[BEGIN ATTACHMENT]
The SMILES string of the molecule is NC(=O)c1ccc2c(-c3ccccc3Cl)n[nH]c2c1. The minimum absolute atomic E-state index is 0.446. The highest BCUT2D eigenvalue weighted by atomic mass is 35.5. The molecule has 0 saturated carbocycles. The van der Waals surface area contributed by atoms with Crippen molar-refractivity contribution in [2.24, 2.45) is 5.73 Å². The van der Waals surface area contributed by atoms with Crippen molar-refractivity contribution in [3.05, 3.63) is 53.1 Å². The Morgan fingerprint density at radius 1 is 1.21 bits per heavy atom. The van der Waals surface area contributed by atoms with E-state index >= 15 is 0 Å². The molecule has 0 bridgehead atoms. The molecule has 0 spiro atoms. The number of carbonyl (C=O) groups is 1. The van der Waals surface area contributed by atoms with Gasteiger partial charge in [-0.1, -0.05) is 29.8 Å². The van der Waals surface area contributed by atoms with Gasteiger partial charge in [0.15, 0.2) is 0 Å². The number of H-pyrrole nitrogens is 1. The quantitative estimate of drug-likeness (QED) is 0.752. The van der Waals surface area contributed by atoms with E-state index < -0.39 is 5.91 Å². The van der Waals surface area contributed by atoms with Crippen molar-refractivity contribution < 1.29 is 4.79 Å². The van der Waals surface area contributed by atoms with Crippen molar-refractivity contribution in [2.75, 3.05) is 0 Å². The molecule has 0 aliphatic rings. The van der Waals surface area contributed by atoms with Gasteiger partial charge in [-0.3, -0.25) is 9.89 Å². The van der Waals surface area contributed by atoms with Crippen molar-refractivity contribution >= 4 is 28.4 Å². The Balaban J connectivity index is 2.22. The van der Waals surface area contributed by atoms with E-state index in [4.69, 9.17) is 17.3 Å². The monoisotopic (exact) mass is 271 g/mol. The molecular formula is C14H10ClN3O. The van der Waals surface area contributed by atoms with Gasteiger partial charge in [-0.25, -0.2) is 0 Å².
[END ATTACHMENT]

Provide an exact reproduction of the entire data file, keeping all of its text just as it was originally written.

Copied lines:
The SMILES string of the molecule is NC(=O)c1ccc2c(-c3ccccc3Cl)n[nH]c2c1. The minimum absolute atomic E-state index is 0.446. The highest BCUT2D eigenvalue weighted by atomic mass is 35.5. The molecule has 0 saturated carbocycles. The van der Waals surface area contributed by atoms with Crippen molar-refractivity contribution in [2.24, 2.45) is 5.73 Å². The van der Waals surface area contributed by atoms with Crippen molar-refractivity contribution in [3.05, 3.63) is 53.1 Å². The Morgan fingerprint density at radius 1 is 1.21 bits per heavy atom. The van der Waals surface area contributed by atoms with E-state index >= 15 is 0 Å². The molecule has 0 bridgehead atoms. The molecule has 0 spiro atoms. The number of carbonyl (C=O) groups is 1. The van der Waals surface area contributed by atoms with Gasteiger partial charge in [-0.1, -0.05) is 29.8 Å². The van der Waals surface area contributed by atoms with Gasteiger partial charge in [0.15, 0.2) is 0 Å². The number of H-pyrrole nitrogens is 1. The quantitative estimate of drug-likeness (QED) is 0.752. The van der Waals surface area contributed by atoms with E-state index < -0.39 is 5.91 Å². The van der Waals surface area contributed by atoms with Crippen molar-refractivity contribution < 1.29 is 4.79 Å². The van der Waals surface area contributed by atoms with Crippen molar-refractivity contribution in [2.75, 3.05) is 0 Å². The molecule has 0 aliphatic rings. The van der Waals surface area contributed by atoms with Gasteiger partial charge in [-0.3, -0.25) is 9.89 Å². The van der Waals surface area contributed by atoms with Crippen molar-refractivity contribution >= 4 is 28.4 Å². The Balaban J connectivity index is 2.22. The van der Waals surface area contributed by atoms with E-state index in [4.69, 9.17) is 17.3 Å². The monoisotopic (exact) mass is 271 g/mol. The molecular formula is C14H10ClN3O. The van der Waals surface area contributed by atoms with Gasteiger partial charge in [-0.25, -0.2) is 0 Å².